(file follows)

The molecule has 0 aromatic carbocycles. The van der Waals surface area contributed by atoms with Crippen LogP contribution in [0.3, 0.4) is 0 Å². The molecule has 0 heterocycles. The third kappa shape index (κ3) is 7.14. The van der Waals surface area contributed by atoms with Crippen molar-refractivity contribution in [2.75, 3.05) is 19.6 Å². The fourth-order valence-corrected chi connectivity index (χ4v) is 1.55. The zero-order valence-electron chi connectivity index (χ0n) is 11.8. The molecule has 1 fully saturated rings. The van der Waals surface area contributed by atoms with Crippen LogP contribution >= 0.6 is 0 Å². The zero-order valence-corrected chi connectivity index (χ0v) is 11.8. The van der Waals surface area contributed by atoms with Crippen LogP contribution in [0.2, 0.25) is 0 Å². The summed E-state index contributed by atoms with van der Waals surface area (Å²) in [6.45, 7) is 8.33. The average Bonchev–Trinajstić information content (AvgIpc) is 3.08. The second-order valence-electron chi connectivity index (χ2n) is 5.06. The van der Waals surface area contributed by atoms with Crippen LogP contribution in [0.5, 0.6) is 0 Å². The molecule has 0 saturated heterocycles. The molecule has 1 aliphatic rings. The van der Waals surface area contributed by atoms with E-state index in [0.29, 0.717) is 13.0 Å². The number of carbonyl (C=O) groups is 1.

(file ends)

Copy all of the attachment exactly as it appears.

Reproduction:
The molecule has 0 aromatic carbocycles. The van der Waals surface area contributed by atoms with Crippen LogP contribution in [0.3, 0.4) is 0 Å². The molecule has 0 heterocycles. The third kappa shape index (κ3) is 7.14. The van der Waals surface area contributed by atoms with Crippen molar-refractivity contribution in [2.75, 3.05) is 19.6 Å². The fourth-order valence-corrected chi connectivity index (χ4v) is 1.55. The zero-order valence-electron chi connectivity index (χ0n) is 11.8. The molecule has 1 fully saturated rings. The van der Waals surface area contributed by atoms with Crippen LogP contribution >= 0.6 is 0 Å². The zero-order valence-corrected chi connectivity index (χ0v) is 11.8. The van der Waals surface area contributed by atoms with Crippen LogP contribution in [0.2, 0.25) is 0 Å². The summed E-state index contributed by atoms with van der Waals surface area (Å²) in [6.45, 7) is 8.33. The average Bonchev–Trinajstić information content (AvgIpc) is 3.08. The second-order valence-electron chi connectivity index (χ2n) is 5.06. The van der Waals surface area contributed by atoms with Crippen LogP contribution in [0.5, 0.6) is 0 Å². The molecule has 0 saturated heterocycles. The molecule has 1 aliphatic rings. The van der Waals surface area contributed by atoms with E-state index in [0.29, 0.717) is 13.0 Å². The number of carbonyl (C=O) groups is 1.